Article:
Oakland, California : University of California Press, 
Book — viii, 269 pages : illustrations, map ; 24 cm.
Condensed milk : the development of the early canning industry
Growing a better pea : canners, farmers, and agricultural scientists in the 1910s and 1920s
Poisoned olives : consumer fear and expert collaboration
Grade A tomatoes : labeling debates and consumers in the New Deal
Fighting for safe tuna : postwar challenges to processed food
BPA in Campbell's soup : new threats to an entrenched food system.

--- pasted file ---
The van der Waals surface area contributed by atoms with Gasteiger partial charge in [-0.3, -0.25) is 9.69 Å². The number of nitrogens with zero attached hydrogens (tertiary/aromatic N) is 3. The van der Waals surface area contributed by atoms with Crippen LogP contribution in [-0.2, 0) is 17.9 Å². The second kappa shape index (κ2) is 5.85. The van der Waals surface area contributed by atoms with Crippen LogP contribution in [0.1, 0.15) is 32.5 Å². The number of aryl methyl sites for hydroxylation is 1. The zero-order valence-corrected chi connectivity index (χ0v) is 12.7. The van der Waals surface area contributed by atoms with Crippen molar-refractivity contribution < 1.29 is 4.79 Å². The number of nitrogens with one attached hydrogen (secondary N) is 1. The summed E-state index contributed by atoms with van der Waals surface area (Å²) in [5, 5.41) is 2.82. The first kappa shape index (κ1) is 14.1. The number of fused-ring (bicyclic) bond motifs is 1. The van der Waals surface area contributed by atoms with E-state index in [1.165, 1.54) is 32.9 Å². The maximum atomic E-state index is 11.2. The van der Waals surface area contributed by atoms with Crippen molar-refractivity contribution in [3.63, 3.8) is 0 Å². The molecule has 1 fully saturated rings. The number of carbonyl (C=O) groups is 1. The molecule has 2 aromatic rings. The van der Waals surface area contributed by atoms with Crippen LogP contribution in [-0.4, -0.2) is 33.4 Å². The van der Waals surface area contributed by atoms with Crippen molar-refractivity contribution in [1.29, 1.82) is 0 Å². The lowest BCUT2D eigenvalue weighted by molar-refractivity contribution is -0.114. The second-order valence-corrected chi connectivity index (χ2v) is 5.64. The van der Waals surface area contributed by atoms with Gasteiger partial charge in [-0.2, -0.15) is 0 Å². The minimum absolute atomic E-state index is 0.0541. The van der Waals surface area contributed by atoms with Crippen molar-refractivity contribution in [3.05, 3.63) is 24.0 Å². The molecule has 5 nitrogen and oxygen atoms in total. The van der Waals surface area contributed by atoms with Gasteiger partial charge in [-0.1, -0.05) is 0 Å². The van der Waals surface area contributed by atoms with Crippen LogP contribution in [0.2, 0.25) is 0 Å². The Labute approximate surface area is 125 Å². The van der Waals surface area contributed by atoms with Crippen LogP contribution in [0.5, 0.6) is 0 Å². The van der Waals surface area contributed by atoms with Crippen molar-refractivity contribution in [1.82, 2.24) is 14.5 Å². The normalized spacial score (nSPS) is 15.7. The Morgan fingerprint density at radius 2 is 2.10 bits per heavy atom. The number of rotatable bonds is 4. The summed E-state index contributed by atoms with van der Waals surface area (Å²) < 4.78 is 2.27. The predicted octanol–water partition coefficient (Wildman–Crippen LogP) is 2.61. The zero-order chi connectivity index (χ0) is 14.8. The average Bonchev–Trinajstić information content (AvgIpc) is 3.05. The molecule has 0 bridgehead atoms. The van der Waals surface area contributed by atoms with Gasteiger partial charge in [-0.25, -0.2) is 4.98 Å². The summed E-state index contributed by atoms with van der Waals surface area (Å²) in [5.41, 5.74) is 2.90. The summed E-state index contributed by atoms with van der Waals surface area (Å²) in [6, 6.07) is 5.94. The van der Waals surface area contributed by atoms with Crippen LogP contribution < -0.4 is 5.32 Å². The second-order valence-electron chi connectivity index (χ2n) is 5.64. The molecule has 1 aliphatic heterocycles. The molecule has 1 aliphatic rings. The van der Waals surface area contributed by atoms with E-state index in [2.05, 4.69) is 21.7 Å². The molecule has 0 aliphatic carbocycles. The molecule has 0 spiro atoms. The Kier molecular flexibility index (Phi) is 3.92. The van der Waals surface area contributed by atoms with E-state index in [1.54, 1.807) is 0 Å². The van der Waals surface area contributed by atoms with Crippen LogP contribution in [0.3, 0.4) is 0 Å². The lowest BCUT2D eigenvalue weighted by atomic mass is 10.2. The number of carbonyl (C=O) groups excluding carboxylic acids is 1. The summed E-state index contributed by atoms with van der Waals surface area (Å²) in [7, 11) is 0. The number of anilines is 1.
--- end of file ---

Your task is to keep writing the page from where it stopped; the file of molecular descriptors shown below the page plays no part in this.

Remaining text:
A century and a half ago, when the food industry was first taking root, few consumers trusted packaged foods. Americans had just begun to shift away from eating foods that they grew themselves or purchased from neighbors. With the advent of canning, consumers were introduced to foods produced by unknown hands and packed in corrodible metal that seemed to defy the laws of nature by resisting decay. Since that unpromising beginning, the American food supply has undergone a revolution, moving away from a system based on fresh, locally grown goods to one dominated by packaged foods. How did this come to be? How did we learn to trust that food preserved within an opaque can was safe and desirable to eat? Anna Zeide reveals the answers through the story of the canning industry, taking us on a journey to understand how food industry leaders leveraged the powers of science, marketing, and politics to win over a reluctant public, even as consumers resisted at every turn. (source: Nielsen Book Data)